The second early draft was put forward by the Netherlands and Canada, and embraced the High Commissioner’s call for and independent investigative body, arguing that this call could no longer be ignored. According to the main sponsors, a credible investigation was necessary to establish the facts and circumstances surrounding on-going violations – accountability being necessary in order to reach reconciliation. This draft was tabled under item 2.

In the end, just before voting, the two sides reached an agreement to merge the two draft texts, with the following core characteristics:

  • First, the title of the text would be amended to be ‘Human rights, technical assistance and capacity-building in Yemen’ (originally it had been ‘Technical assistance and capacity building for Yemen in the field of human rights’ and the Dutch / Canadian text had been entitled ‘Situation of human rights in Yemen.’
  • Second, the final draft included the establishment of an investigative body with an international dimension, but (based on Arab Group demands) did not refer to this body as a Commission of Inquiry (COI). The final name of the mechanisms is: group of eminent international and regional experts.
  • Third, the final agreed draft called on the High Commissioner to continue to provide capacity building and technical assistance, and legal advice and support, to enable the National Commission of Inquiry to complete its investigatory work into allegations of violations and abuses committed by all parties in Yemen, in line with international standards, in accordance with the Presidential Decree No. (50) of 23 August 2017.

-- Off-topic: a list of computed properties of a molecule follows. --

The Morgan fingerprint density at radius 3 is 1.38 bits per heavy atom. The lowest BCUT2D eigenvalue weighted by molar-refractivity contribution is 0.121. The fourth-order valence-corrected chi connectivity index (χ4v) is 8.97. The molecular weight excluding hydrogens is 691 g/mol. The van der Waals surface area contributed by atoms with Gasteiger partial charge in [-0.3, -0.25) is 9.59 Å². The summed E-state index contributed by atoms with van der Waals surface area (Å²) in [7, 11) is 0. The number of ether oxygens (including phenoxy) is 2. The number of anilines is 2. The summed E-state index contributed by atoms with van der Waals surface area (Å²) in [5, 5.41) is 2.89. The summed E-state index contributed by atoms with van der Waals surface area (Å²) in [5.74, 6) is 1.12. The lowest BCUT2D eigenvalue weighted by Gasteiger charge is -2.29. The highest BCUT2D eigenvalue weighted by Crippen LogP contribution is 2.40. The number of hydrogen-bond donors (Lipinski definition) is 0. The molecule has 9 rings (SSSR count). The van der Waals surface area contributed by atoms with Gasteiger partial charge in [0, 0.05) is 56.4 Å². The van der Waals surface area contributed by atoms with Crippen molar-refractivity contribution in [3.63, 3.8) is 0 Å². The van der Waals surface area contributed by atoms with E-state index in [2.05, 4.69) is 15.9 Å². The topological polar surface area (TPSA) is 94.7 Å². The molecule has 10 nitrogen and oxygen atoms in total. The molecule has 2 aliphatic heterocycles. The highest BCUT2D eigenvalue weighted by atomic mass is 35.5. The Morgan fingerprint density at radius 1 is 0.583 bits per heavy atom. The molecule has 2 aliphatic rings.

This combined text was finally presented by the Arab Group under item 10, and was adopted by consensus.

The new group of eminent international and regional experts, to be established and its members appointed by the High Commissioner, is mandated to ‘monitor and report on the situation […] and carry out a comprehensive examination of all alleged violations and abuses of international human rights and other appropriate and applicable fields of international law committed by all parties to the conflict since September 2014, including possible gender dimensions of such violations, and to establish the facts and circumstances surrounding the alleged violations and abuses and, where possible, to identify those responsible.’ The new group is also requested to make general recommendations on improving respect for human rights, and to provide guidance on access to justice, accountability, reconciliation and healing, as appropriate; and to engage with Yemeni authorities and all stakeholders, in particular relevant UN agencies, the field presence of OHCHR in Yemen, authorities of the Gulf States, and the League of Arab States, with a view to exchanging information and providing support for national, regional and international efforts to promote accountability for human rights violations and abuses in Yemen.